The Inland Revenue is likely to fail to achieve its targets for the take-up of its online services, MPs warned on Thursday.
Fresh from lambasting the government for its faults in its approach to the Internet, the Public Accounts Committee has turned its attention to the Inland Revenue.
According to the committee, the Inland Revenue is unlikely to achieve its target of 50 percent take-up of its online services in 2005, because of security and reliability concerns, limited Internet penetration, and a lack of incentives for people to use the Revenue's e-services. Currently fewer than 80,000 users -- less than 1 percent -- are filing their tax returns electronically.
"There are not enough clear benefits at present for taxpayers to submit their tax returns electronically rather than on paper. In addition, potential users of the Inland Revenue's e-services will not be encouraged to make the switch in the light of the well-publicised initial difficulties of using services and concerns over system security," said Edward Leigh, chairman of the Public Accounts Committee, in a statement accompanying the report.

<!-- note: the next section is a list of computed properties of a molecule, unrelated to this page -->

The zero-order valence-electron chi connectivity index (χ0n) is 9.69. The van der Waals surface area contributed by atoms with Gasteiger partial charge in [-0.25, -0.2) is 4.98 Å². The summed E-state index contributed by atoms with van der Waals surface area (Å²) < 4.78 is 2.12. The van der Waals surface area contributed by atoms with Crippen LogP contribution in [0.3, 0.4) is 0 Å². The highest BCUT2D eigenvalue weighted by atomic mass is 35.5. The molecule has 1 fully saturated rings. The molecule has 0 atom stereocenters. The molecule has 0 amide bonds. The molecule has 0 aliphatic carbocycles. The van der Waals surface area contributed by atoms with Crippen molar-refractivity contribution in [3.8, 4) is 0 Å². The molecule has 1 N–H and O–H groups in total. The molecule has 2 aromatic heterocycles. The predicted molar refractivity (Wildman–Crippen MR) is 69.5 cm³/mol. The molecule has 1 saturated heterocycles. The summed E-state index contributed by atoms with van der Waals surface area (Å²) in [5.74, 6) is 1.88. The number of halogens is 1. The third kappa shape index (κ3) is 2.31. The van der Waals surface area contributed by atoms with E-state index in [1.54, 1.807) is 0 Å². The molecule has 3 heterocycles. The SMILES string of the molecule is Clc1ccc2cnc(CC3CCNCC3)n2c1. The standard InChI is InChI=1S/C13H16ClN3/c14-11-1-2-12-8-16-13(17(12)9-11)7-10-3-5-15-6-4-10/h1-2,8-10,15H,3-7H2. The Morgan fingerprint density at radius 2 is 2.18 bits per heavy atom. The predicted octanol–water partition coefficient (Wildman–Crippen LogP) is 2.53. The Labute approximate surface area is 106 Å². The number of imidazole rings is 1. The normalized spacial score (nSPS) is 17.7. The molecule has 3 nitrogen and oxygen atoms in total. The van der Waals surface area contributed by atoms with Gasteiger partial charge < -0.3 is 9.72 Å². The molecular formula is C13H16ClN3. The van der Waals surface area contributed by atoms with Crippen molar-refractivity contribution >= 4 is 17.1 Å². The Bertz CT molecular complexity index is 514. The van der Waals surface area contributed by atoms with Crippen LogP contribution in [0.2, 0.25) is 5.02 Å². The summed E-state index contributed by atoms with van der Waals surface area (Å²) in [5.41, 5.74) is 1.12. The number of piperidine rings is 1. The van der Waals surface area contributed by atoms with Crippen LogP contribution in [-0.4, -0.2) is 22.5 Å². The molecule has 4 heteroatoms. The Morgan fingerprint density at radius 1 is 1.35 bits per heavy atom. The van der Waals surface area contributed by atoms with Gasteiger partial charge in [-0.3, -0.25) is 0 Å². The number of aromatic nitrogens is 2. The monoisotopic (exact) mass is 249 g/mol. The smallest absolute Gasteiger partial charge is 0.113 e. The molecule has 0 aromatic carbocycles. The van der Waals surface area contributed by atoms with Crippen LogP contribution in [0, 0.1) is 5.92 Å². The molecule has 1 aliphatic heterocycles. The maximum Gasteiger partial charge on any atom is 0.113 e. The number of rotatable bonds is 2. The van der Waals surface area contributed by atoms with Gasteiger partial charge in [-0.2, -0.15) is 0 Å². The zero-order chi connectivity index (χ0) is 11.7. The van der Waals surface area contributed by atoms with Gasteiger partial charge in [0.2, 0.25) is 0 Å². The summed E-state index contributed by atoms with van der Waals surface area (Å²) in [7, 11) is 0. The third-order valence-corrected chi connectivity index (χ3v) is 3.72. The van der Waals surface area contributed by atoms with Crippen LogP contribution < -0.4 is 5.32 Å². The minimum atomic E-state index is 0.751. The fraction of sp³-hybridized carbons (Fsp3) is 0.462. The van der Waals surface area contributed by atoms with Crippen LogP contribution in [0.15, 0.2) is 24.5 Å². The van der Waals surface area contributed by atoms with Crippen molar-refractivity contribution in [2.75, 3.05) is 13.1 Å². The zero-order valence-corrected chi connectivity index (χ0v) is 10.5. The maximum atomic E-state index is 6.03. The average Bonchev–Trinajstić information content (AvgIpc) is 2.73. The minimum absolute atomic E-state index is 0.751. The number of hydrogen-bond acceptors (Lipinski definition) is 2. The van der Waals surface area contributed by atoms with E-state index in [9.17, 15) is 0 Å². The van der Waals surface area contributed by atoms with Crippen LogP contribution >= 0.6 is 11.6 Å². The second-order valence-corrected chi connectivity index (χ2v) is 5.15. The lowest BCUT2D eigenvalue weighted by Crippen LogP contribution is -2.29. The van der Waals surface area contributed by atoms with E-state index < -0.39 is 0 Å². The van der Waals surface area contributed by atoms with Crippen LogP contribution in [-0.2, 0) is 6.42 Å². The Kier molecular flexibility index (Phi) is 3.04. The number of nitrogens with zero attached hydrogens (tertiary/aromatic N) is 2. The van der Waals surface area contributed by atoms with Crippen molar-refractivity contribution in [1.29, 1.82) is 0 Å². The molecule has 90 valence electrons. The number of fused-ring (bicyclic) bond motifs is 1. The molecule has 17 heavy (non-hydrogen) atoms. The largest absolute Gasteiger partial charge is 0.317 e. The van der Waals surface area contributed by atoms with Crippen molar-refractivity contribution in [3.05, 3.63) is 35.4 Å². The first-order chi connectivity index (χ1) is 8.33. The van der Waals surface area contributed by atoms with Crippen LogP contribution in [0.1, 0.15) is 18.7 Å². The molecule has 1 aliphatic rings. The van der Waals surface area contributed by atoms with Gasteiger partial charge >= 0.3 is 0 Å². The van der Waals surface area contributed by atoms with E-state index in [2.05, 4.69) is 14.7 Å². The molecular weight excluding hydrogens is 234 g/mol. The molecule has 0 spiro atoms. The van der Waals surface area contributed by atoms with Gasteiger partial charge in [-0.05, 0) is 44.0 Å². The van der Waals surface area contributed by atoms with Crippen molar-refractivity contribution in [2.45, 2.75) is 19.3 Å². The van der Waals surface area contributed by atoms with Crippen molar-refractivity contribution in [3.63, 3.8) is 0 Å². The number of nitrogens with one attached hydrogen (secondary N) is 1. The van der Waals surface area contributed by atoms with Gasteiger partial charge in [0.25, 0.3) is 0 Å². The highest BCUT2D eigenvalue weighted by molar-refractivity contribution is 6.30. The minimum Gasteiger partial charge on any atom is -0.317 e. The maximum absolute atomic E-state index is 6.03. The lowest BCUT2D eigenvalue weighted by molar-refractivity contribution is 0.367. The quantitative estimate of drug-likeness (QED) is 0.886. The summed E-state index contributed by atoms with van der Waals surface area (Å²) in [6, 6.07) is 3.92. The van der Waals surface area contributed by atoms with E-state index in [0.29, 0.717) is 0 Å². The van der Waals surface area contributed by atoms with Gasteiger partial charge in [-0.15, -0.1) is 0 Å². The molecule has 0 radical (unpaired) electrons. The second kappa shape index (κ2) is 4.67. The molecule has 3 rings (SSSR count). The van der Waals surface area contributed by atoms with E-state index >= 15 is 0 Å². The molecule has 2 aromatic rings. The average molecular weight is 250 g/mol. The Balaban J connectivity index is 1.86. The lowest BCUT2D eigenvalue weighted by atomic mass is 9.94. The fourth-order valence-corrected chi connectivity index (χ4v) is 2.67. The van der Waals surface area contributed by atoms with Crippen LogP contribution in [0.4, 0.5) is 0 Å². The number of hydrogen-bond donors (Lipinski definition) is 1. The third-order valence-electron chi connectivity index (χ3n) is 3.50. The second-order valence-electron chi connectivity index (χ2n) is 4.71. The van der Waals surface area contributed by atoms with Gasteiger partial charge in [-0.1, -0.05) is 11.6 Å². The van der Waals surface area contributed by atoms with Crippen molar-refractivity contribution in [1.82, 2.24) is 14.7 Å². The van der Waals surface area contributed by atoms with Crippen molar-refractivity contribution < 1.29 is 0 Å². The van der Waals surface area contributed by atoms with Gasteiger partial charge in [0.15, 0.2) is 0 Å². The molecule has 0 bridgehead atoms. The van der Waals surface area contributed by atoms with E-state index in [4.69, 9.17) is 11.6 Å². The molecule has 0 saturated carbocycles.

The Inland Revenue was hit by an embarrassing security fault in May. As ZDNet UK reported, it was forced to take down its self-assessment tax service after it received reports that several people who were filing their tax returns using the SA Online service saw other people's tax returns.
As a government body, the Inland Revenue is committed to putting all its services online by 2005. The committee is concerned, though, that in its urgency to meet this target the Revenue is failing to implement its e-services properly, which could have severe long-term damage.
"Systems that do not work well initially, or are insecure, sap public confidence and this takes time to rebuild. The Inland Revenue needs to pilot and test new systems more systematically, to minimise the types of teething problems experienced on the self-assessment Internet service," concluded the committee in the report, titled E-Revenue.
The committee was unimpressed to learn that the Inland Revenue has a backlog of 13 formal evaluations of completed IT projects, dating back to June 2001, and urged that these evaluations are completed as soon as possible so that lessons can be learned.